from The American Heritage® Dictionary of the English Language, 4th Edition
- n. A person of high rank, especially in India.
from Wiktionary, Creative Commons Attribution/Share-Alike License
- n. A high-ranking person in India and other areas of west-central Asia; a chief, a headman.
- n. The leader of a group of Sherpa mountain guides.
from the GNU version of the Collaborative International Dictionary of English
- n. A native chief in Hindostan; a headman.
- n. In Turkey, Egypt, etc., a commander in chief, esp. the one commanding the Anglo-Egyptian army.
from The Century Dictionary and Cyclopedia
- n. In India: A chief or military officer; a person in command or authority.
- n. Same as sirdar-bearer.
from WordNet 3.0 Copyright 2006 by Princeton University. All rights reserved.
- n. an important person in India
A couple of our porters were also suffering from the height, and Pasang, our Sherpa sirdar (leader), was worried.
In 1991 he joined International Trekkers (Nepal) as a sirdar.
The sirdar, a Bengali called Govinda, has a fifteen-year-old daughter, Soogee.
Then, by chance, an Indian sirdar — a driver or overseer — learns that he is a Brahmin and can read Sanskrit.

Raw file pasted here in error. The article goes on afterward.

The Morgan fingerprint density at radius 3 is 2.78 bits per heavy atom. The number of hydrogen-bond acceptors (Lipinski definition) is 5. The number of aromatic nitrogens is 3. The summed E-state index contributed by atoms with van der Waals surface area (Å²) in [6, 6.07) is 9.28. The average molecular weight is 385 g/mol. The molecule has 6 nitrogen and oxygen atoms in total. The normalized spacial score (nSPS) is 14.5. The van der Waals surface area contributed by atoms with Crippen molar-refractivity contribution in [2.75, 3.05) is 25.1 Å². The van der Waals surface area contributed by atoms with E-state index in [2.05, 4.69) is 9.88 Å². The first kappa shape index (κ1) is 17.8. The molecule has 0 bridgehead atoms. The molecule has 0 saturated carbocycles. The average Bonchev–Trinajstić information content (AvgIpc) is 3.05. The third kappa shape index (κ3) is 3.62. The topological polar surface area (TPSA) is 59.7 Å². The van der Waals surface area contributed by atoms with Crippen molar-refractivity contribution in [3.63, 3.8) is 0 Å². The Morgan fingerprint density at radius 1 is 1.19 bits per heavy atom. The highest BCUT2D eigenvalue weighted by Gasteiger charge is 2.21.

The sirdar liked his relationships distant and productive.
Intensely ambitious, Churchill was “deeply anxious to share” in the imminent clash between sirdar and khalifa.
He had forcefully suppressed any nationalist rumblings, even banning Wilfrid Blunt from entering the country, and had organized the training of a new Egyptian army, staffed by British officers and commanded by a new sirdar, Major General Francis Grenfell.
So long as the Egyptian surplus was under the control of the Commission of the Debt, and Baring and the sirdar could guarantee the Suez Canal and the India Route, Salisbury would permit no military operations.
Finding the sirdar on horseback with his staff, Churchill estimated that the khalifa could be little more than an hour away.
In 1890, Kitchener, aged forty, became brigadier general and sirdar.